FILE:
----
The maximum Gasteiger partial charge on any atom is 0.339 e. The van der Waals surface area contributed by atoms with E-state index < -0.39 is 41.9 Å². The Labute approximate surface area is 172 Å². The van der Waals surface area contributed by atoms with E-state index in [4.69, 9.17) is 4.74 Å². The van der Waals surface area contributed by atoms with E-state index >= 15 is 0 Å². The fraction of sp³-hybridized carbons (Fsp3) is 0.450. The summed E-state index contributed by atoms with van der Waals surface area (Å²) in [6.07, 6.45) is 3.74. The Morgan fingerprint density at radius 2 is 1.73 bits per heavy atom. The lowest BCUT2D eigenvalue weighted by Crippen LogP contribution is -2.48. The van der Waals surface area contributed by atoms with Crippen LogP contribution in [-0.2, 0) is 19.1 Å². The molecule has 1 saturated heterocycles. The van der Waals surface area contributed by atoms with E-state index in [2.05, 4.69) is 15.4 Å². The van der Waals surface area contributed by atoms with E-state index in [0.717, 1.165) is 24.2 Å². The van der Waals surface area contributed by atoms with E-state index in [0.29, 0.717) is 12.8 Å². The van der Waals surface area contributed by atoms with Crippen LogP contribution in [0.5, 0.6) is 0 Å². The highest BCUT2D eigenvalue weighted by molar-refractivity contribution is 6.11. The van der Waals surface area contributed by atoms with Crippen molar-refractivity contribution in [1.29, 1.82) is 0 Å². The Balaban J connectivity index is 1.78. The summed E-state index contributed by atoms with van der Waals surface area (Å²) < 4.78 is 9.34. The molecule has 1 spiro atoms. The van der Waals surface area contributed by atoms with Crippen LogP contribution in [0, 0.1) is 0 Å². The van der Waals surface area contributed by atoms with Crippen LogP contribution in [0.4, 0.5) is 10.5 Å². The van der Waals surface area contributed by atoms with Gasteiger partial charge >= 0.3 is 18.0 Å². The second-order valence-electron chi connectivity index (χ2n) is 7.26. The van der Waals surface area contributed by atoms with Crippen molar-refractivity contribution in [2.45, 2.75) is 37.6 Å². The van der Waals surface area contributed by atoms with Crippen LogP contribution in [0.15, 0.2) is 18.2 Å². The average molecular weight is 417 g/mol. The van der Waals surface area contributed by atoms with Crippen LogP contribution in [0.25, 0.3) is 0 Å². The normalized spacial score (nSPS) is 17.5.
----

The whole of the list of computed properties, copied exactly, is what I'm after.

The maximum Gasteiger partial charge on any atom is 0.339 e. The van der Waals surface area contributed by atoms with E-state index < -0.39 is 41.9 Å². The Labute approximate surface area is 172 Å². The van der Waals surface area contributed by atoms with E-state index in [4.69, 9.17) is 4.74 Å². The van der Waals surface area contributed by atoms with E-state index >= 15 is 0 Å². The fraction of sp³-hybridized carbons (Fsp3) is 0.450. The summed E-state index contributed by atoms with van der Waals surface area (Å²) in [6.07, 6.45) is 3.74. The Morgan fingerprint density at radius 2 is 1.73 bits per heavy atom. The lowest BCUT2D eigenvalue weighted by Crippen LogP contribution is -2.48. The van der Waals surface area contributed by atoms with Crippen LogP contribution in [-0.2, 0) is 19.1 Å². The molecule has 1 saturated heterocycles. The van der Waals surface area contributed by atoms with E-state index in [2.05, 4.69) is 15.4 Å². The van der Waals surface area contributed by atoms with E-state index in [0.717, 1.165) is 24.2 Å². The van der Waals surface area contributed by atoms with E-state index in [0.29, 0.717) is 12.8 Å². The van der Waals surface area contributed by atoms with Crippen LogP contribution in [0.5, 0.6) is 0 Å². The highest BCUT2D eigenvalue weighted by molar-refractivity contribution is 6.11. The van der Waals surface area contributed by atoms with Crippen molar-refractivity contribution in [1.29, 1.82) is 0 Å². The Balaban J connectivity index is 1.78. The summed E-state index contributed by atoms with van der Waals surface area (Å²) < 4.78 is 9.34. The molecule has 1 spiro atoms. The van der Waals surface area contributed by atoms with Crippen LogP contribution in [0, 0.1) is 0 Å². The van der Waals surface area contributed by atoms with Crippen LogP contribution in [0.4, 0.5) is 10.5 Å². The van der Waals surface area contributed by atoms with Gasteiger partial charge >= 0.3 is 18.0 Å². The second-order valence-electron chi connectivity index (χ2n) is 7.26. The van der Waals surface area contributed by atoms with Crippen molar-refractivity contribution in [2.45, 2.75) is 37.6 Å². The van der Waals surface area contributed by atoms with Crippen LogP contribution in [0.15, 0.2) is 18.2 Å². The average molecular weight is 417 g/mol. The van der Waals surface area contributed by atoms with Crippen LogP contribution in [0.25, 0.3) is 0 Å². The normalized spacial score (nSPS) is 17.5.